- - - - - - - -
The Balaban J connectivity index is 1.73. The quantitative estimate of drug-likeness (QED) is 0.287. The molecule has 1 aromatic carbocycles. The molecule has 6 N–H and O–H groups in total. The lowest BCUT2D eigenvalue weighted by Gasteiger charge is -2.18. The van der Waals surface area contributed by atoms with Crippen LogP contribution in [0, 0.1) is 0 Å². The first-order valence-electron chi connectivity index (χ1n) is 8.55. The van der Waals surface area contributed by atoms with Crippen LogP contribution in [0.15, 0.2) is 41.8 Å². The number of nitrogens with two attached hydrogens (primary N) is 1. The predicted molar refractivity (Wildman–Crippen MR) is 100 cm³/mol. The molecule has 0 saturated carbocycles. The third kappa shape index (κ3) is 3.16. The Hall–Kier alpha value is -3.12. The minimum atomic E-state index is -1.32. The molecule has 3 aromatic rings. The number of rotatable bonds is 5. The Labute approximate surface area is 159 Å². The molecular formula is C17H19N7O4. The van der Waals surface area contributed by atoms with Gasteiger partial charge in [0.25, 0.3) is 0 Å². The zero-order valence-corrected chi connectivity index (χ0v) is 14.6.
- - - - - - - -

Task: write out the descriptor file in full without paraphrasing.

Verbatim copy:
The Balaban J connectivity index is 1.73. The quantitative estimate of drug-likeness (QED) is 0.287. The molecule has 1 aromatic carbocycles. The molecule has 6 N–H and O–H groups in total. The lowest BCUT2D eigenvalue weighted by Gasteiger charge is -2.18. The van der Waals surface area contributed by atoms with Crippen LogP contribution in [0, 0.1) is 0 Å². The first-order valence-electron chi connectivity index (χ1n) is 8.55. The van der Waals surface area contributed by atoms with Crippen LogP contribution in [0.15, 0.2) is 41.8 Å². The number of nitrogens with two attached hydrogens (primary N) is 1. The predicted molar refractivity (Wildman–Crippen MR) is 100 cm³/mol. The molecule has 0 saturated carbocycles. The third kappa shape index (κ3) is 3.16. The Hall–Kier alpha value is -3.12. The minimum atomic E-state index is -1.32. The molecule has 3 aromatic rings. The number of rotatable bonds is 5. The Labute approximate surface area is 159 Å². The molecular formula is C17H19N7O4. The van der Waals surface area contributed by atoms with Gasteiger partial charge in [0.25, 0.3) is 0 Å². The zero-order valence-corrected chi connectivity index (χ0v) is 14.6.